The balance between conservation and development is challenging, particularly for developing countries where resources are scarce. Bhutan is no exception, but we have always revered forests and depended on them for food and timber. 

Recently, discussions are emerging around forests and their potential to generate revenue for the country. We are blessed with a vast forest resource that could generate substantial economic benefits. Several people feel that we are not making enough use of it. Another view is that assumptions about the economic potential of our forests are generalized from advanced countries and not on our field conditions and data. They argue for the need to consider economic and environmental risks associated with large-scale timber harvest. 

The forest cover debate

Forest cover is defined in the National Forest Policy, 2011 as “any land with trees spanning more than 0.5 hectares with trees higher than 5 meters and a canopy cover of more than 10%”. The definition is consistent with the Food and Agriculture Organization, UN Framework Convention on Climate Change (UNFCCC), and Intergovernmental Panel on Climate Change. As per the definition, 70.77% of Bhutan is currently under forest cover and was estimated by the recent National Forest Inventory (NFI) carried out by the Department of Forest and Park Services (DoFPS). Since 2016, 70.77% has been declared as the official figure.

The forest cover definition does not include shrubs as shrubs are generally less than 5m in height, and the exclusion does not undermine the importance of the scrub ecosystem. However, from a timber perspective, they are less valuable. 

Many claim that Bhutan has experienced an unprecedented increase in forest cover over the last six decades based on comparisons of forest cover estimates provided by the Pre-investment Survey of Forest Resources (1974-81), Land Use Planning Project (LUPP 1997), Land Cover Mapping Project (LCMP 2010) and Land Use and Land Cover of Bhutan (2016). However, we should be mindful of the methodological advances with each land cover mapping exercise. The data sources, classifications, and methods differ between the data collected in 1981, 1995, 2010, and 2016 making forest cover change inferences based on these estimates less reliable. 

We see a lot of greenery around, but we must also acknowledge the pressure forests face from anthropogenic activities. Between 2000-2017, state reserve forests were allotted for various purposes (12,674 hectares), hydropower projects (2,276 hectares), roads (5,770 hectares), agriculture (36,298 hectares), mines and quarries (3,800 hectares), and powerlines (3,791 hectares). Some 667,680 hectares of forests were also degraded during the same period due to timber harvest, firewood allotment, forest fires, and livestock. 19,992 hectares of forests were lost to forest fires.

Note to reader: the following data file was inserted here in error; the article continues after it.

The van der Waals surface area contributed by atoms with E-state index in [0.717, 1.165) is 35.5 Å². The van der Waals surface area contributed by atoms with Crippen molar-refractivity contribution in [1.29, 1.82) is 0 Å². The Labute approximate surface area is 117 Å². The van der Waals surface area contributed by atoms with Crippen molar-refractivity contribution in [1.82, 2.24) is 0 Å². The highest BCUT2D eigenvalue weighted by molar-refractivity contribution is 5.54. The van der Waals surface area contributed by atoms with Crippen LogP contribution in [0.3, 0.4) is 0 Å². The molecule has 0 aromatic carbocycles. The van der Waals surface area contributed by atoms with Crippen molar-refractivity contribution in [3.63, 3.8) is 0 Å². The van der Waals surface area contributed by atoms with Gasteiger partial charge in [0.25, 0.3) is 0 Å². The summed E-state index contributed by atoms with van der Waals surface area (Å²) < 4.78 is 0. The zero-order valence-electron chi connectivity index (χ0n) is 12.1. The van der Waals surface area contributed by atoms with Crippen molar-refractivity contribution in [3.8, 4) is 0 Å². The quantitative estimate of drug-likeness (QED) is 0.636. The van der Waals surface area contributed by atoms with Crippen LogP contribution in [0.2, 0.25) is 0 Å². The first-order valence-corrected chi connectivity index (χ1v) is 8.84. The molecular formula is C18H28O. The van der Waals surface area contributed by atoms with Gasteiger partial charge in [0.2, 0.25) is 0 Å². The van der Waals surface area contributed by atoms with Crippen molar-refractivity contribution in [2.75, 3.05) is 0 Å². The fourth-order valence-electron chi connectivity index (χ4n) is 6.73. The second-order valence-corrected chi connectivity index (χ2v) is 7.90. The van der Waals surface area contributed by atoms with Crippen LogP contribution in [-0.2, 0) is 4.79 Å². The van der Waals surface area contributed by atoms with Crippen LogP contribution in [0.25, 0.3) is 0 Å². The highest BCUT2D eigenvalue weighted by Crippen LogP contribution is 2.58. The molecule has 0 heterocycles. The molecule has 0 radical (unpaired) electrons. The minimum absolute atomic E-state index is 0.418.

Several remote sensing studies indicate minimal gross and net changes at the country level between 1990-2011. From 2010-2016, Bhutan’s Forest Resources Potential Assessment (FRPA) estimates an increase of just 0.31%, suggesting a stable forest cover over the years.



Timber reserve, extraction, and import

The total growing stock in our forest is estimated at 1001 million m3. However, the entire growing stock and the annual increment don’t translate into economically viable timber and aren’t stacked up in one place- it is distributed throughout the country. The NFI survey found that 60% of the trees in our forests are less than 16m in height and have a diameter of less than 31cm, suggesting we have relatively fewer large-sized trees. A cost-benefit analysis by the DoFPS estimated that 11.27% of the total geographical area (16% of forests outside protected areas) has the potential for sustainable forest management. Only 5.8% is suitable for sustainable commercial harvesting. Expanding beyond this area will require massive investment and compromises, which include safety and environmental health. About 77% of our country has more than 35 o slopes making our landscape highly vulnerable to landslides, further worsened by slope disturbances such as logging, road, and other forest conversions. We are also limited by poor and old equipment (that frequently breaks down), frequent changes in weather conditions, lack of skilled labor, and rugged terrain. As a result, the World Bank notes that we cannot harvest even the Annual Allowable Cut from most Forest Management Units (FMU) which are the designated commercial timber production sites. Also, with the current timber recovery rate at 55-69%, we can salvage only about half of the total volume of timber harvested. As of 2018, 21 FMUs corresponding to 5.17% of the total geographical area caters to commercial needs. Another 2.5% under the community forestry program benefit 33% of the rural population.